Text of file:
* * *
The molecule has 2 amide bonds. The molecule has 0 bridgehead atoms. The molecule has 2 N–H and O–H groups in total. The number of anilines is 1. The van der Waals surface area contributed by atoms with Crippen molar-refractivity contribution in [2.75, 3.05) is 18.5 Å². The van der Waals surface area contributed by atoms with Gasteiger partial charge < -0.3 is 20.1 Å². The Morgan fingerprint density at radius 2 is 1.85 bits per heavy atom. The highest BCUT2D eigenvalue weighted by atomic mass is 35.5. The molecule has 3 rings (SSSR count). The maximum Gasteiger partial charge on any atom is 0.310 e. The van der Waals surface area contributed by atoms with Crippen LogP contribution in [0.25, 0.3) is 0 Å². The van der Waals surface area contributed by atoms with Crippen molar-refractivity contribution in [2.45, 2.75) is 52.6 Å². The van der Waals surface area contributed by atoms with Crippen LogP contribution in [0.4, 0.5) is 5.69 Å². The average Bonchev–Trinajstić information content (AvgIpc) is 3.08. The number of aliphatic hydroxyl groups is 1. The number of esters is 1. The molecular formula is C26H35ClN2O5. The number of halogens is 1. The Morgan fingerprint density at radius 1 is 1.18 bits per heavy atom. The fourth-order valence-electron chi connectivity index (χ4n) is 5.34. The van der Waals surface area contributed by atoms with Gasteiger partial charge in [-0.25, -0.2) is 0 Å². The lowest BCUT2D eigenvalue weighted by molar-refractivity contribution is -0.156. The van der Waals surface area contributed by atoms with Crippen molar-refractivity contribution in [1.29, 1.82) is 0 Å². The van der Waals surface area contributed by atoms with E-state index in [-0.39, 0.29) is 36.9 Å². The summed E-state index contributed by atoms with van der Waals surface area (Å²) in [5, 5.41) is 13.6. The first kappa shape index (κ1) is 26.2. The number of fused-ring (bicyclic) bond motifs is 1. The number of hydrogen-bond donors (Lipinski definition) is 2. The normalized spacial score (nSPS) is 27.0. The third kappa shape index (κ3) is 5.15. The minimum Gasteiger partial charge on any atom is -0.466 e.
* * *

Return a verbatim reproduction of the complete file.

The molecule has 2 amide bonds. The molecule has 0 bridgehead atoms. The molecule has 2 N–H and O–H groups in total. The number of anilines is 1. The van der Waals surface area contributed by atoms with Crippen molar-refractivity contribution in [2.75, 3.05) is 18.5 Å². The van der Waals surface area contributed by atoms with Gasteiger partial charge < -0.3 is 20.1 Å². The Morgan fingerprint density at radius 2 is 1.85 bits per heavy atom. The highest BCUT2D eigenvalue weighted by atomic mass is 35.5. The molecule has 3 rings (SSSR count). The maximum Gasteiger partial charge on any atom is 0.310 e. The van der Waals surface area contributed by atoms with Crippen LogP contribution in [0.25, 0.3) is 0 Å². The van der Waals surface area contributed by atoms with Crippen molar-refractivity contribution in [2.45, 2.75) is 52.6 Å². The van der Waals surface area contributed by atoms with Crippen LogP contribution in [0.4, 0.5) is 5.69 Å². The average Bonchev–Trinajstić information content (AvgIpc) is 3.08. The number of aliphatic hydroxyl groups is 1. The number of esters is 1. The molecular formula is C26H35ClN2O5. The number of halogens is 1. The Morgan fingerprint density at radius 1 is 1.18 bits per heavy atom. The fourth-order valence-electron chi connectivity index (χ4n) is 5.34. The van der Waals surface area contributed by atoms with Gasteiger partial charge in [-0.25, -0.2) is 0 Å². The lowest BCUT2D eigenvalue weighted by molar-refractivity contribution is -0.156. The van der Waals surface area contributed by atoms with Crippen molar-refractivity contribution in [1.29, 1.82) is 0 Å². The van der Waals surface area contributed by atoms with E-state index in [-0.39, 0.29) is 36.9 Å². The summed E-state index contributed by atoms with van der Waals surface area (Å²) in [5, 5.41) is 13.6. The first kappa shape index (κ1) is 26.2. The number of fused-ring (bicyclic) bond motifs is 1. The number of hydrogen-bond donors (Lipinski definition) is 2. The normalized spacial score (nSPS) is 27.0. The third kappa shape index (κ3) is 5.15. The minimum Gasteiger partial charge on any atom is -0.466 e.